Supporting and working alongside parents is vital

I don’t know what that woman who is working with my Mum is doing, but tell her thank you

Recent feedback from a CSE survivor shows the vital work Pace have done in enabling parents to understand CSE which, in turn, helps them not to blame their child or themselves.

The feedback from a survivor reiterates the vital importance of working alongside parents to safeguard children, prevent victim blaming and improving relationships in the home. The young survivor has explained how their Pace Parent Liaison Officer has helped their mum to understand how CSE works and that she feels her mum no longer blames them.

Working alongside parents

Pace Parent Liaison Officers based within multi-agency teams operate Pace’s Relational Safeguarding Model which works alongside and supports parents, maximising their capacity to safeguard their children, contribute to the prevention of abuse, and disrupt and convict perpetrators.

Pace equips and empowers parents to safeguard their child through supporting them to develop and implement safety plans, become more emotionally resilient, and improve relationships in the home. It has also contributed to strong attendance at court, to bring perpetrators to justice, a reduction in missing episodes, and the number of children going into care.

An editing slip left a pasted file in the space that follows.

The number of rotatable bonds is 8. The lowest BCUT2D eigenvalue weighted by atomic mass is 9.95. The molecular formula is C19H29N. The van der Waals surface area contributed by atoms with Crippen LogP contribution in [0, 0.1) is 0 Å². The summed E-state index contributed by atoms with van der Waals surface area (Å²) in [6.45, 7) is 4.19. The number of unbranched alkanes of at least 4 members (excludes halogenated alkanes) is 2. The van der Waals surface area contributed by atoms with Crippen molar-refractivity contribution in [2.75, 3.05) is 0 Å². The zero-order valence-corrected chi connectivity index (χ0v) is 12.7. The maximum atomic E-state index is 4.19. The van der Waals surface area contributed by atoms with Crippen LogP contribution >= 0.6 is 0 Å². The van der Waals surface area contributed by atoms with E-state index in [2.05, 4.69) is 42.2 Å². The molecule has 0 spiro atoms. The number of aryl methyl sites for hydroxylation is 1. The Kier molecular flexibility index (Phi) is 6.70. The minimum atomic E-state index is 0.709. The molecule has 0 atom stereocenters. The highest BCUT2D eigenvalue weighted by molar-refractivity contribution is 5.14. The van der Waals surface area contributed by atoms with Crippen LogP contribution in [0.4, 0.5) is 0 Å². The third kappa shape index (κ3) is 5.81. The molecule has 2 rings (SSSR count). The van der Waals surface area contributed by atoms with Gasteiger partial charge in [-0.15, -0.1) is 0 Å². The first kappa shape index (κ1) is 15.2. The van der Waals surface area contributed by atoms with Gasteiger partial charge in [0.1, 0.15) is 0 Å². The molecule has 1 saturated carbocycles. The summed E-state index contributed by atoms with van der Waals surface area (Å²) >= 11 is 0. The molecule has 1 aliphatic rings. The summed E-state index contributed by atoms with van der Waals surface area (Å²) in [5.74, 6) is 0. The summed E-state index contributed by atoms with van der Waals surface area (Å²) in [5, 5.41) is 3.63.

Impact of Pace’s Relational Safeguarding Model

You can read about the impact of this work in the recent report ‘Empowering Parents, Evaluation of Parents as partners in safeguarding children and young people in Lancashire project 2014-17’, Shuker and Ackerley.

As another CSE survivor said whilst speaking to policy makers and professionals at a government advisory group in London:

“Remember to listen to the parents; they are there to pick up the pieces when everyone else has walked away.”

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